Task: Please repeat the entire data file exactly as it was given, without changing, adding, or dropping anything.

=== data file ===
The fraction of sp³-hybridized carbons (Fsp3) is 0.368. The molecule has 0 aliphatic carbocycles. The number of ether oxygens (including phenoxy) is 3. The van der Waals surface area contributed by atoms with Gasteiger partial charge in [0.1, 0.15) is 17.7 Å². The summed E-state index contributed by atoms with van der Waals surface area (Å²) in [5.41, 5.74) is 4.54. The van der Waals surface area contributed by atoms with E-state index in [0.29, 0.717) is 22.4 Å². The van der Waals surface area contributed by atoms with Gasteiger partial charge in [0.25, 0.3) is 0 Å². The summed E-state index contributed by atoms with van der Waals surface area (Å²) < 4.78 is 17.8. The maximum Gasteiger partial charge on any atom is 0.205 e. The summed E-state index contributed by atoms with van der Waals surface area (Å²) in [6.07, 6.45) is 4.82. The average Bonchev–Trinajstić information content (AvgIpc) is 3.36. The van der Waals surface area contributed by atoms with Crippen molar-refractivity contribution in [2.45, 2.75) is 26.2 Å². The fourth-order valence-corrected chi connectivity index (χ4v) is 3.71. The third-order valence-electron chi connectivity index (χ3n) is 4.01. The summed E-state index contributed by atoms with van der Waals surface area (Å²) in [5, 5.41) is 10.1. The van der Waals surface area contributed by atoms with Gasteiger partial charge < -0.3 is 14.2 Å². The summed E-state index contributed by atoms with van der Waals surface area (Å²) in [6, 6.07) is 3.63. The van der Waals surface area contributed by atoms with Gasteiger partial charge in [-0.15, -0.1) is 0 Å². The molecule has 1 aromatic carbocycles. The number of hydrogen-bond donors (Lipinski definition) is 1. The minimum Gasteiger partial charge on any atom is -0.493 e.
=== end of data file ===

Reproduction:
The fraction of sp³-hybridized carbons (Fsp3) is 0.368. The molecule has 0 aliphatic carbocycles. The number of ether oxygens (including phenoxy) is 3. The van der Waals surface area contributed by atoms with Gasteiger partial charge in [0.1, 0.15) is 17.7 Å². The summed E-state index contributed by atoms with van der Waals surface area (Å²) in [5.41, 5.74) is 4.54. The van der Waals surface area contributed by atoms with E-state index in [0.29, 0.717) is 22.4 Å². The van der Waals surface area contributed by atoms with Gasteiger partial charge in [0.25, 0.3) is 0 Å². The summed E-state index contributed by atoms with van der Waals surface area (Å²) < 4.78 is 17.8. The maximum Gasteiger partial charge on any atom is 0.205 e. The summed E-state index contributed by atoms with van der Waals surface area (Å²) in [6.07, 6.45) is 4.82. The average Bonchev–Trinajstić information content (AvgIpc) is 3.36. The van der Waals surface area contributed by atoms with Crippen molar-refractivity contribution in [2.45, 2.75) is 26.2 Å². The fourth-order valence-corrected chi connectivity index (χ4v) is 3.71. The third-order valence-electron chi connectivity index (χ3n) is 4.01. The summed E-state index contributed by atoms with van der Waals surface area (Å²) in [5, 5.41) is 10.1. The van der Waals surface area contributed by atoms with Gasteiger partial charge < -0.3 is 14.2 Å². The summed E-state index contributed by atoms with van der Waals surface area (Å²) in [6, 6.07) is 3.63. The van der Waals surface area contributed by atoms with Gasteiger partial charge in [-0.15, -0.1) is 0 Å². The molecule has 1 aromatic carbocycles. The number of hydrogen-bond donors (Lipinski definition) is 1. The minimum Gasteiger partial charge on any atom is -0.493 e.